Gazprom reiterates no gas exports via Ukraine after 2019

MOSCOW (Reuters) – Russia’s Gazprom has reaffirmed plans to cut off gas transiting Ukraine to western Europe in 2019 and urged the European Union to speed up a decision on Russian gas delivery routes to ensure it receives supplies after that time.

Moscow wants to bypass Ukraine in its shipments of gas to Europe due to a succession of pricing rows. Tensions between Moscow and Kiev are also high due to fighting in east Ukraine, where pro-Russian rebels are fighting Kiev forces.

Gazprom plans switching flows to Turkey by laying pipes beneath the Black Sea, a project known as Turk Stream in Europe and Turkish Stream in Russia.

“We will not export gas via Ukraine after 2019. The customers will get gas at (newly) agreed delivery points, ”Gazprom Deputy CEO Alexander Medvedev told reporters on Tuesday. He said Gazprom guarantees gas volumes to be delivered to a new hub it hopes to create on the Turkey-Greece border, but said it was for the EU to decide how to take the fuel from there.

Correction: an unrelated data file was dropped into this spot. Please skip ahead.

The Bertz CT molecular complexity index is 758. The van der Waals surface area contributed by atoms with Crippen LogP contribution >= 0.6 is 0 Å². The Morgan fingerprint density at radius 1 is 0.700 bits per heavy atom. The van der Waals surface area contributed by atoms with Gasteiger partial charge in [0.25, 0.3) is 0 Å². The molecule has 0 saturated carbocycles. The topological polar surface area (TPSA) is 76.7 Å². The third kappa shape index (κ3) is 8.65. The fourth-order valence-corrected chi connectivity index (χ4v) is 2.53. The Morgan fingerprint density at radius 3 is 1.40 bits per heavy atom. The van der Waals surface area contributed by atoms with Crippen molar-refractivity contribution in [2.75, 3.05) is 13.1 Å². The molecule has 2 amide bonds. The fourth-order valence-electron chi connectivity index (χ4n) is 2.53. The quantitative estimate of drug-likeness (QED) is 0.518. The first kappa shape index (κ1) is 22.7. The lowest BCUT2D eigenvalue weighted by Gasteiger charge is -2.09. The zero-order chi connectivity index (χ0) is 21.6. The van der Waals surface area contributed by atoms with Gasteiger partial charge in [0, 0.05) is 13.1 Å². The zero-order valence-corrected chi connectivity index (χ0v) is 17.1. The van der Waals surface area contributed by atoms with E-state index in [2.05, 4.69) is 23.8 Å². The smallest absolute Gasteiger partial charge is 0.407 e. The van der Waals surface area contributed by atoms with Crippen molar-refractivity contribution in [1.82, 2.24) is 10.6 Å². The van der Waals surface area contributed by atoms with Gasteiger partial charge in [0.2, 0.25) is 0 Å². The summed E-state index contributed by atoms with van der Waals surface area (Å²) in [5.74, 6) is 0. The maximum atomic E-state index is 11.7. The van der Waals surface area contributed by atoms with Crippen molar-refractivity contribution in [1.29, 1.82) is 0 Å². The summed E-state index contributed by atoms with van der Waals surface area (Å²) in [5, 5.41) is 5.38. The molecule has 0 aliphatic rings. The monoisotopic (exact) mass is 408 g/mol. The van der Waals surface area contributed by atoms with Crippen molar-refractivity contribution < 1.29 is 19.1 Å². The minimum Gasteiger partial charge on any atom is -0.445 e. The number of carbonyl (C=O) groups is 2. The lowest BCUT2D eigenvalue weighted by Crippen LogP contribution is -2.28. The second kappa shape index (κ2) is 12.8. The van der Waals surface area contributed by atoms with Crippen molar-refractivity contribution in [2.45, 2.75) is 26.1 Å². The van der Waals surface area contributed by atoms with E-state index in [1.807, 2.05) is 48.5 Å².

He said the matter needed to be discussed soon in order to give time to build the necessary infrastructure on the EU side. The European Commission said it had not received any specific plans from Russia over Turk Stream.

In December, Russia scrapped its South Stream pipeline project which would have supplied gas to southern Europe without crossing Ukraine, because of objections from the EU on competition grounds.

Turkish Energy Minister Taner Yildiz told Reuters on Monday Gazprom was likely to start the construction of Turk Stream by the end of June.

Medvedev added that all commercial conditions for a contract with Turkey’s state-owned Botas had been agreed, while the price might be agreed by the end of this month. He also said Gazprom plans to export between 153 billion and 155 billion cubic metres to the European Union and Turkey this year.

The company sees an average price for gas supplies to the EU and Turkey at between $240 and $245 per 1,000 cubic metres, Medvedev said at a conference. Separately Gazprom was given a two-month extended deadline of mid-September to respond to European Union antitrust charges of over-charging in eastern and central Europe and blocking competitors from entering the market.